Similar to idiopathic MCD, almost all patients achieved complete remission and response was generally reached after 8–10 weeks of treatment [1]. However, concerning MN, prognosis does not seem so favourable: only 27% showed complete and 62% partial remission, in Ratanatharathorn's study [4]. Furthermore, a poor response and a high propensity for progressive renal failure were described by others [10]. In addition, the majority of the authors do not make substantial comments on long term follow-up or on the potential deleterious effect of increased immunosupression. Conversely, Kemper and colleagues [3], described 3 MN cases with a sustained remission of the NS.

Among the reported post-HSCT nephrotic cases, haemolytic anaemia and immune thrombocytopenia are uncommon. However, autoimmune cytopenias are part of the chronic GVHD spectrum and are caused by antibodies [5, 6] of donor origin directed against the recipient red cell/platelet antigens. Among patients who developed chronic GVHD, Godder and co-authors [6] reported five cases (28%) presenting with haemolytic anaemia (HA) with or without thrombocytopenia. Along with a mean haemoglobin level of 7.1 g/dL, patients had an increased reticulocyte count, a mild raised lactic acid dehydrogenase, an increased indirect bilirubin and a positive Coombs' test. Our patient showed similar findings. The evidence of an immune-mediated process (as suggested by the positive Coombs' test and platelet antibody) and the response to intensive immunosuppressive therapy with simultaneous regression of chronic GVHD lesions supported our diagnosis of involvement of the haematopoietic system by GVHD.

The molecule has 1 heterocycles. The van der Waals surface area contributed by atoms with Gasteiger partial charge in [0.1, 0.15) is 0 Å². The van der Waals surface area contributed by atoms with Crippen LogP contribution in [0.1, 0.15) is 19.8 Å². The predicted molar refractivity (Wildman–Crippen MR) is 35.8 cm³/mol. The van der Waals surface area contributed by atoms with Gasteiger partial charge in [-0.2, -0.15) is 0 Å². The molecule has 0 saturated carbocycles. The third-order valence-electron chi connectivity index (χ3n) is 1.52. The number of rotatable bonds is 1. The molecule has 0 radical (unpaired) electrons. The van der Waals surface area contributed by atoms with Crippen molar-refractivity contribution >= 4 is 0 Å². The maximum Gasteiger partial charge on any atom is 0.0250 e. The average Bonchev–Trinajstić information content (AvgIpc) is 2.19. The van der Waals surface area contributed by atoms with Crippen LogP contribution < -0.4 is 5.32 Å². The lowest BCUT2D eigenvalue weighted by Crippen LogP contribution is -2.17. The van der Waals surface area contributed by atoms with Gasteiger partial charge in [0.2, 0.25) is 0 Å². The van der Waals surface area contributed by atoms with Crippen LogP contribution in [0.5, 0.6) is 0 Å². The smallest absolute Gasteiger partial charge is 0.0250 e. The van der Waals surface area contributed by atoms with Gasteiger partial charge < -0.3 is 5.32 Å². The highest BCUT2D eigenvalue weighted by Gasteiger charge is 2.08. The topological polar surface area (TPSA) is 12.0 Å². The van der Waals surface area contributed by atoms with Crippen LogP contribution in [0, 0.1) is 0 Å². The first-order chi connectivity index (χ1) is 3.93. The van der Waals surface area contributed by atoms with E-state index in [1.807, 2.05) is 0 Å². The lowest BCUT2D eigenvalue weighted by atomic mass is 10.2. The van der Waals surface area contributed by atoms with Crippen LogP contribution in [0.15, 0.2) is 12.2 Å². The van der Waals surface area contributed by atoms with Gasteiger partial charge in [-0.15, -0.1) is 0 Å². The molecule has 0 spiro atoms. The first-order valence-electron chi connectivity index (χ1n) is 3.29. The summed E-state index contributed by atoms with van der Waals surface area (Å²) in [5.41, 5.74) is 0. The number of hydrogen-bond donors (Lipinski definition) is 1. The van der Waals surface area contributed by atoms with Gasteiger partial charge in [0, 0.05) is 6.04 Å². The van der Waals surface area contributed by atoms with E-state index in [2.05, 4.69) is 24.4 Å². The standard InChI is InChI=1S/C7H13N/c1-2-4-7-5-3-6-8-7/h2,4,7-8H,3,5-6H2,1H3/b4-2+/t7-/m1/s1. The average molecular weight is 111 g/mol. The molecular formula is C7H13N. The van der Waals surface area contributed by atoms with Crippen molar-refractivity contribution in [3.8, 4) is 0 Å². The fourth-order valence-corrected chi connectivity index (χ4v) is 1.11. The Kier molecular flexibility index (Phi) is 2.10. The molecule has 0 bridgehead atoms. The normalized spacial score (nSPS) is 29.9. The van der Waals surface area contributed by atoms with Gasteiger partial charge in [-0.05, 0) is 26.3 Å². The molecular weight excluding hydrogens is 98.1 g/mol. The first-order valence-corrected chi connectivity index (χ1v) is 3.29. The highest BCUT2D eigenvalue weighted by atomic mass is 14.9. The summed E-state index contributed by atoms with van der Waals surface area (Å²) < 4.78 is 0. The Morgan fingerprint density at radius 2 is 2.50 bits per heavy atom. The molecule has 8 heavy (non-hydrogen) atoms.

Acute renal failure in our patient was due to acute tubular necrosis. A reduction in glomerular filtration rate may be seen in MCD. Aetiologies include ischemic injury, interstitial oedema with tubular collapse, excessive diuretic use or anti-inflammatory drugs. Renal vein thrombosis is another possible cause, but was excluded in our case. Biopsy specimens confirmed changes similar to that seen in postischemic acute tubular necrosis.

Although a liver biopsy and a Schirmer test were not performed we assumed hepatic and ocular involvement by chronic GVHD due to the fact that concomitant and distinctive manifestations in the skin were present. Fading of hepatic and ocular lesions concomitant with vanishing of the GVHD with immunosuppression do support our hypothesis.

Here, we reported a case of an allogeneic PBSCT recipient who developed chronic GVHD according to Filipovich's classification [5]. Cutaneous (poikiloderma and sclerotic features), ocular (xerophthalmia), hepatic (cholestasis), hematological (autoimmune cytopenias) and renal (nephrotic syndrome) involvement by GVHD was identified. To the best of our knowledge this is the first reported case of GVHD with involvement of both the kidney and the haematopoietic system, two exceptional manifestations of GVHD.

Conclusion

NS is a well-characterized, although unusual complication of HSCT that occurs in association with GVHD flares after taper of immunosuppression. The reviewed literature suggests that glomerular lesions actually represent renal GVHD, but pathophysiology is unclear and warrants further investigation. Longer follow-up of larger cohorts is mandatory to identify definitive HSCT related NS risk factors.

Data on glomerulopathies, in addition to renal function, should be routinely collected and recorded as part of BMT complications.

Consent

Written informed consent was obtained from the patient for publication of the case-report.
Figure 4

Degree of proteinuria before and after PBSCT.

Notes

Declarations

Authors’ Affiliations

(1)
Department of Nephrology, Portuguese Oncology Institute
(2)
Department of Pathology, Portuguese Oncology Institute
(3)
Department of Bone Marrow Transplant, Portuguese Oncology Institute
(4)
Department of Pathology and Molecular Immunology, Instituto Ciências Abel Salazar, Oporto University

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Copyright

© Silva et al; licensee BioMed Central Ltd. 2007

This article is published under license to BioMed Central Ltd. This is an Open Access article distributed under the terms of the Creative Commons Attribution License (http://creativecommons.org/licenses/by/2.0), which permits unrestricted use, distribution, and reproduction in any medium, provided the original work is properly cited.